The Children's Blessing
By Virginia Roderick
On the slope of a hill, beneath silvery olives, a group was gathered
about the young stranger. He had entered the village only that
morning, seeking the companionship of such Nazarenes as might be
there. And they had brought him out here in the open to receive his
message. But though he carried them greetings, and news from the
distant groups of the Christ's followers, it was plain that he had not
been sent to them on a mission.
They waited until he should be ready to explain his quest.
"You did not see Him, then?"
Into the young man's eyes there came a great, yearning sadness. "No,"
he answered. "But you," he asked eagerly, "did none of you see Him?"
They shook their heads, all of them.
"We were too far away," one murmured.
"But I had for spiritual father one who had seen Him," the traveler
offered, his face lighting. "You know how He blessed a company of
little children? How He put His hands upon them?" He paused and they
nodded silently. "My teacher was one of those children," he said, his
dark eyes aglow with reverent pride.
A quick glance flashed about the group; but no one spoke and the
traveler went on, the radiance of his face blotted out again in
sadness. "It is because he is gone that I am a wanderer now. I was
always with him, and we went about together, preaching the Kingdom. It
was all so clear to my teacher because he had seen Him. He told me of
His wonderful look."
They fell silent, brooding and thoughtful.
Then one asked: "What was it like—the blessing He gave your teacher?
Did he gain goods and store?"
The young traveler's eyes opened in amazement. "Why no! How could that
be? My teacher was like Him," he explained simply.
Again the quick look passed about the circle. At last one spoke,
slowly: "There is a man here in the village who was also blessed with
The young traveler started up joyously. "Take me to him," he
entreated. "Let me talk with him; that is what I have come here
"Nay, friend—" began one; but another hurriedly whispered: "Let us
not tell him. Perhaps he can help." And so the first speaker finished:
"I fear you will not find him like your teacher, but you shall go; it
is only a step."
And they guided him, all but impatient, to a mean hovel just within
the town. There they left him.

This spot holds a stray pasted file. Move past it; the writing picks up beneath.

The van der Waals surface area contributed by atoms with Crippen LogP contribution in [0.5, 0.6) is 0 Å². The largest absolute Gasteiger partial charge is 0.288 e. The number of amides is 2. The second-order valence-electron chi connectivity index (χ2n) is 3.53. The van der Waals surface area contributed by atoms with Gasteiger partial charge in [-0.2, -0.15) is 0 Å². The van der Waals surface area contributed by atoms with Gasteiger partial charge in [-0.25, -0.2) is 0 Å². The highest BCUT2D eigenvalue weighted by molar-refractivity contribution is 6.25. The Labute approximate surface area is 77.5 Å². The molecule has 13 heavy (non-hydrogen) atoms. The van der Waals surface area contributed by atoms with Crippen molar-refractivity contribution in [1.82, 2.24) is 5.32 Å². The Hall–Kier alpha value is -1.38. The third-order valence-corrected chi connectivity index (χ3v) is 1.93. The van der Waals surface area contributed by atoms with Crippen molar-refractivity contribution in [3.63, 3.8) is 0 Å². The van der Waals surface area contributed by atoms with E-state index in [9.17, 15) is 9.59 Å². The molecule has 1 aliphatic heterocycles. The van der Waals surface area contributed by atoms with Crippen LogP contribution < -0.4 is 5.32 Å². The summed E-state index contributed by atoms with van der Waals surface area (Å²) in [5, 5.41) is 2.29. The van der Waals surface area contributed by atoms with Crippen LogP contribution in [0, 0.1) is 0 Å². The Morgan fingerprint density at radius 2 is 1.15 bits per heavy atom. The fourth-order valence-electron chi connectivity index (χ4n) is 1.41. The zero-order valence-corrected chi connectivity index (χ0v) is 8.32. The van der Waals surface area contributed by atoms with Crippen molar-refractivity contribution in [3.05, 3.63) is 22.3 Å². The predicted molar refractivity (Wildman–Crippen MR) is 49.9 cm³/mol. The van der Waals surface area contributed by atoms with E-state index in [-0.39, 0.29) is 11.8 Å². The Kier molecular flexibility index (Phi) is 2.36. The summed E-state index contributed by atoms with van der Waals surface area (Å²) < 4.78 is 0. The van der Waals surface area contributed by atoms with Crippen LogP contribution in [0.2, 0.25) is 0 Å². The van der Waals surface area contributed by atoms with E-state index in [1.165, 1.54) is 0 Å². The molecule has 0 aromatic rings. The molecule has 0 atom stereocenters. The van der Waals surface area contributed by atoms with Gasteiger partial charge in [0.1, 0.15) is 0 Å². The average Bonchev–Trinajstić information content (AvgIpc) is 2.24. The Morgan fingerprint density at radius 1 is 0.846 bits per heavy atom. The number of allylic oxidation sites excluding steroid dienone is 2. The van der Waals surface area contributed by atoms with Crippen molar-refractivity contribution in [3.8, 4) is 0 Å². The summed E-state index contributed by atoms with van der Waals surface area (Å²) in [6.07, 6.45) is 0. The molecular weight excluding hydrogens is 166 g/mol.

It was a man with a dark, bitter face that answered his knock. "May I
speak with Nemuel?" the stranger asked courteously.
"I am Nemuel," growled the man curtly.
"But I mean Nemuel who was one of the children that Jesus blessed,"
persisted the young traveler, his face softly alight as the name
passed his lips.
"Come in; I am the man." He straightened proudly. "I was a child seven
years old when I saw Him——"
He stopped, for the young stranger, pale and gasping, broke in: "You
saw Him! He touched you! You have seen His face, and yet your
own—forgive me, friend. But my master was also one of the children
blessed by the Christ, and he was … different." He hesitated, still
looking at the somber face in puzzled distress.
The man caught the young stranger's arm. "You knew another of those He
blessed? Tell me, did he have great wealth, palaces, honors? Did he
wait long? Did the blessing tarry so long in the fulfilment as with
The young stranger shook his head in deep bewilderment. "I do not
understand. No, he had no wealth, no palaces, no honors. He followed
the Christ. He was blessed by His spirit. Why, how could one want
goods and honors when one had seen His wonderful smile, when His
arms—" He broke off, gazing at his host in appalled incomprehension.
Nemuel's dark face grew darker, more bitter. "Then there is no
blessing, after all," he said slowly. "I have waited, believing,
trusting. I have kept my life clean. I have kept myself holy—away
from those He had not touched—" The stranger drew a quick breath and
his eyes softened with pity. "I have never forgotten that I was
blessed above others. And now there is no blessing." And he
covered his face with his hands.
There was a silence and then the young stranger spoke very gently:
"The blessing my master taught me, was for all children—for all
childlike faith and trust and purity. It was a sanctification of the
Nemuel had lifted his head and was listening, his eyes fastened
wonderingly on the stranger's face.
"And it was not a blessing to be wrapped up in a napkin. It was not
one to bring you good fortune, as if it had been a sorcerer's charm.
It was a blessing for you to take and to make—to use it—to give it
to others. Through you He blessed all children…. And yet—"
the stranger's voice deepened—"yet there was something special
"What was it?" Nemuel breathed.
The stranger bent on him a gaze full of yearning. "Have you not
remembered His face?" he asked. "His wonderful look—just for you?"
There was a pleading note of reproach in his voice as he leaned toward
Nemuel, but his face was all love and tenderness.
Nemuel began to shake his head slowly, still fixing the stranger with
"No," he confessed. "I haven't been able to remember—not for years.
At first I did. Afterward I knew His face was wonderful, but I
could not see it. But now—now I begin to remember——"
The young stranger waited for the halting words, his face lighting
softly with a holy hope and joy.
"Why, your face—" Nemuel still hesitated, groping, and then suddenly
his voice rang out in triumph, and memory dawned clearly in his
eyes—"why, your face—is—like—His! Oh, I do
remember!—and—I begin to understand."